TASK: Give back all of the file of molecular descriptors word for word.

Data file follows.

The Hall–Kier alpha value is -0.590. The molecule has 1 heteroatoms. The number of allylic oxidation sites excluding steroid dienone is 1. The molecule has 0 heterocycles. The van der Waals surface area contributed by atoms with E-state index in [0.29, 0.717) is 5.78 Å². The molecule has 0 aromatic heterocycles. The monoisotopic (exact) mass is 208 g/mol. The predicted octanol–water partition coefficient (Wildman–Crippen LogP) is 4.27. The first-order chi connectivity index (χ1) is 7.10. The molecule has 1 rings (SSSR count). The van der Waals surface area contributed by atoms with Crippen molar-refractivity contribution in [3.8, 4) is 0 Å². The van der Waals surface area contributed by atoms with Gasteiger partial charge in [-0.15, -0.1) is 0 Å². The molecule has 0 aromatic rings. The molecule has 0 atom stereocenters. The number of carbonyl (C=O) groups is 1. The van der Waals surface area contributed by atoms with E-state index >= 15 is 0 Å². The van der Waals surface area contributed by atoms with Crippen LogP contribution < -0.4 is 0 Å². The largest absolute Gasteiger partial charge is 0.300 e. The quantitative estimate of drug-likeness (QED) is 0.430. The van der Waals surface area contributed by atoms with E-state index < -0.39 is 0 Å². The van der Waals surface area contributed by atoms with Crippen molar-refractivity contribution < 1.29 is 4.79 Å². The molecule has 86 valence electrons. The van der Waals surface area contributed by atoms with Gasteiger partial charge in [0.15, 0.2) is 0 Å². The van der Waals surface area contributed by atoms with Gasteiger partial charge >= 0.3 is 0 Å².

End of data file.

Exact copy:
The Hall–Kier alpha value is -0.590. The molecule has 1 heteroatoms. The number of allylic oxidation sites excluding steroid dienone is 1. The molecule has 0 heterocycles. The van der Waals surface area contributed by atoms with E-state index in [0.29, 0.717) is 5.78 Å². The molecule has 0 aromatic heterocycles. The monoisotopic (exact) mass is 208 g/mol. The predicted octanol–water partition coefficient (Wildman–Crippen LogP) is 4.27. The first-order chi connectivity index (χ1) is 7.10. The molecule has 1 rings (SSSR count). The van der Waals surface area contributed by atoms with Crippen molar-refractivity contribution in [3.8, 4) is 0 Å². The van der Waals surface area contributed by atoms with Gasteiger partial charge in [-0.15, -0.1) is 0 Å². The molecule has 0 aromatic rings. The molecule has 0 atom stereocenters. The number of carbonyl (C=O) groups is 1. The van der Waals surface area contributed by atoms with E-state index >= 15 is 0 Å². The van der Waals surface area contributed by atoms with Crippen LogP contribution < -0.4 is 0 Å². The largest absolute Gasteiger partial charge is 0.300 e. The quantitative estimate of drug-likeness (QED) is 0.430. The van der Waals surface area contributed by atoms with E-state index < -0.39 is 0 Å². The van der Waals surface area contributed by atoms with Crippen molar-refractivity contribution < 1.29 is 4.79 Å². The molecule has 86 valence electrons. The van der Waals surface area contributed by atoms with Gasteiger partial charge in [0.15, 0.2) is 0 Å². The van der Waals surface area contributed by atoms with Gasteiger partial charge >= 0.3 is 0 Å².